Herons, Cormorants and Rudy the Ruddy Duck
Although I’ve not been able to venture anywhere except to/from work, my community ‘loop’, and my balcony this past week, our feathered friends are on the move every morning and evening no matter where you are or go! I’ve accumulated a series of several birds and decided to post a few in this post and publish, before moving on to the next groups.
My first share is the Green Heron. I was very excited to see him perched on top of the tennis court fence on one of my car loops. I stayed in the car and took these photos through the fence so you may slightly see the fence image over him. I was impressed how they turned out; I was sure if I got out of my car, he would fly. The sacrifices & decisions we make and hope for the best! I’ve found the Green Heron to be very flighty compared to the Great Blue Heron; and although this one had his eye on me a few times, he didn’t seem to care about me. Of course, he knew I couldn’t scale the tennis court fence and get him. LOL
The Green Heron grows up to 18″ tall where the Great Blue up to 46″. Big difference!
Alongside the tennis courts on a separate day in the marshy inlet, a Great Blue Heron was stationary. As I moved closer on foot, I tried to get directly in front of him without falling in, but he still wouldn’t budge or look my direction. So this next shot became the best I could capture of him.
As I proceeded to get out of the slippery mud, I turned & glanced back at him through the reeds. He had turned and was looking at me! I quickly took the one next shot and kept going, I was sinking in the mud! LOL I do believe he was teasing me. In fact I could have swore I heard a chuckle. 😉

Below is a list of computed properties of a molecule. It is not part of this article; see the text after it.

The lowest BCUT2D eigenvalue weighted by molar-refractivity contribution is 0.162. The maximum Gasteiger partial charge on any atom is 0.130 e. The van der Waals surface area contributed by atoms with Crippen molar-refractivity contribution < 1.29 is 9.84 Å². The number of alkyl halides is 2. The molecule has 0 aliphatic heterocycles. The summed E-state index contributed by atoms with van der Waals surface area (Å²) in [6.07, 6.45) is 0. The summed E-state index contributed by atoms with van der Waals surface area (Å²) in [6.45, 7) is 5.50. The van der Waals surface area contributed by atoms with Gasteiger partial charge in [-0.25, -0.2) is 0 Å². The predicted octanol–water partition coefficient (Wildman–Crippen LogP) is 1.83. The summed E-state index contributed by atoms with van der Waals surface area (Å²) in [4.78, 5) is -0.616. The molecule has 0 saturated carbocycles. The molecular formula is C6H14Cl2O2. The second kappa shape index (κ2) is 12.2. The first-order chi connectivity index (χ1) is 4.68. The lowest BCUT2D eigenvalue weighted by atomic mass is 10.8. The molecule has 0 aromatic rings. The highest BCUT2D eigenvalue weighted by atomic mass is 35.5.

Yesterday morning at sunrise, another Great Blue Heron was down on the berm at our osprey nest. It was foggy and you could feel the dew in the air. He was all fluffed up (maybe airing out his feathers?), walking around on top of the rocks, not at the water, picking up and dropping different sticks that had washed up from the tides. None seem to meet his criteria for nesting material. He went onto the grass and began preening his feathers for the next half hour while I checked back and forth on him before I had to leave.
Large flocks of Double-crested Cormorants are heading north most mornings. I’m guessing there’s a darn good breakfast buffet up the Bay! The next shots are from three separate mornings just after sunrise where I was fortunate to have them fly over me instead off in the distance. For one morning’s share, I couldn’t decide between photos 2 & 3, so I posted both.
My final photos are the Ruddy Duck who I’ve posted about in a couple previous posts. He has continued to reside in our marina and is just too pretty and photogenic not to share again. Since he’s there most mornings and evenings on my loop, I started calling him Rudy. Makes sense, huh?! The first five shots were part of nine total I took of him one evening when I found him napping, then he gave me a few flirty photo ops, and then he went back to his napping. I think he’s gotten accustomed to my presence, this time he didn’t even mind that I got out of the car and went on to the dock to take his picture. In the background of the photos, our pool fence is reflecting on the water.
The next two were taken after sunrise another day with the pink flowering trees reflecting their color on the water around Rudy.
Another early morning with Rudy still asleep on my arrival.
My next posts will include red-winged blackbirds, mallards, and barn swallows; and I’m also working on an area osprey update & our Oyster Cove Osprey Depot nest platform. Our platform is still just a perch for any one that needs a rest, although several osprey think it’s theirs. And I’ve also seen osprey grabbing talons-full of the remaining dirt/stick mixture that’s good for packing the inside of a nest. So we still have activity, though not much.
As always, thanks for stopping by and enjoy your weekend!